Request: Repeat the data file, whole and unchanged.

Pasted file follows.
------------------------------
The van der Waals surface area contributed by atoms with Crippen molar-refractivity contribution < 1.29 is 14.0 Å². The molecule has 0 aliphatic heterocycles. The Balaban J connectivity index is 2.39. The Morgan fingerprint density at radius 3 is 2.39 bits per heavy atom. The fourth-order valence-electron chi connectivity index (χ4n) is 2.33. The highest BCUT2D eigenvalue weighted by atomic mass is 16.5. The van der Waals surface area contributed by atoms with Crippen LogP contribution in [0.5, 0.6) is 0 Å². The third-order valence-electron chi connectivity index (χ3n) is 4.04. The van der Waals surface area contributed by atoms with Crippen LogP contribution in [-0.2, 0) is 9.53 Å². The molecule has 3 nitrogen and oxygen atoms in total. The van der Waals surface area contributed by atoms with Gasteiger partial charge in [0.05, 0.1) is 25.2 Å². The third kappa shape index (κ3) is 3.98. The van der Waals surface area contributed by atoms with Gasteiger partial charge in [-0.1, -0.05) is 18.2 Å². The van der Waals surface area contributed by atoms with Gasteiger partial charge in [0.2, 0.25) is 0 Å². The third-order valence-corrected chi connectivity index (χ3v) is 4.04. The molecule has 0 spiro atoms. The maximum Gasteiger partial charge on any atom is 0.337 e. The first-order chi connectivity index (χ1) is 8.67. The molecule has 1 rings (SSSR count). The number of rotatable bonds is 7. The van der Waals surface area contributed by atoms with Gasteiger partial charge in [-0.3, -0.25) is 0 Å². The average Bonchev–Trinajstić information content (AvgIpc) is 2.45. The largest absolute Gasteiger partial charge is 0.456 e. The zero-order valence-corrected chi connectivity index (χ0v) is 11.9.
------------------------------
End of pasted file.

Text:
The van der Waals surface area contributed by atoms with Crippen molar-refractivity contribution < 1.29 is 14.0 Å². The molecule has 0 aliphatic heterocycles. The Balaban J connectivity index is 2.39. The Morgan fingerprint density at radius 3 is 2.39 bits per heavy atom. The fourth-order valence-electron chi connectivity index (χ4n) is 2.33. The highest BCUT2D eigenvalue weighted by atomic mass is 16.5. The van der Waals surface area contributed by atoms with Crippen LogP contribution in [0.5, 0.6) is 0 Å². The third-order valence-electron chi connectivity index (χ3n) is 4.04. The van der Waals surface area contributed by atoms with Crippen LogP contribution in [-0.2, 0) is 9.53 Å². The molecule has 3 nitrogen and oxygen atoms in total. The van der Waals surface area contributed by atoms with Gasteiger partial charge in [0.05, 0.1) is 25.2 Å². The third kappa shape index (κ3) is 3.98. The van der Waals surface area contributed by atoms with Gasteiger partial charge in [-0.1, -0.05) is 18.2 Å². The van der Waals surface area contributed by atoms with Gasteiger partial charge in [0.2, 0.25) is 0 Å². The third-order valence-corrected chi connectivity index (χ3v) is 4.04. The molecule has 0 spiro atoms. The maximum Gasteiger partial charge on any atom is 0.337 e. The first-order chi connectivity index (χ1) is 8.67. The molecule has 1 rings (SSSR count). The number of rotatable bonds is 7. The van der Waals surface area contributed by atoms with Gasteiger partial charge in [-0.3, -0.25) is 0 Å². The average Bonchev–Trinajstić information content (AvgIpc) is 2.45. The largest absolute Gasteiger partial charge is 0.456 e. The zero-order valence-corrected chi connectivity index (χ0v) is 11.9.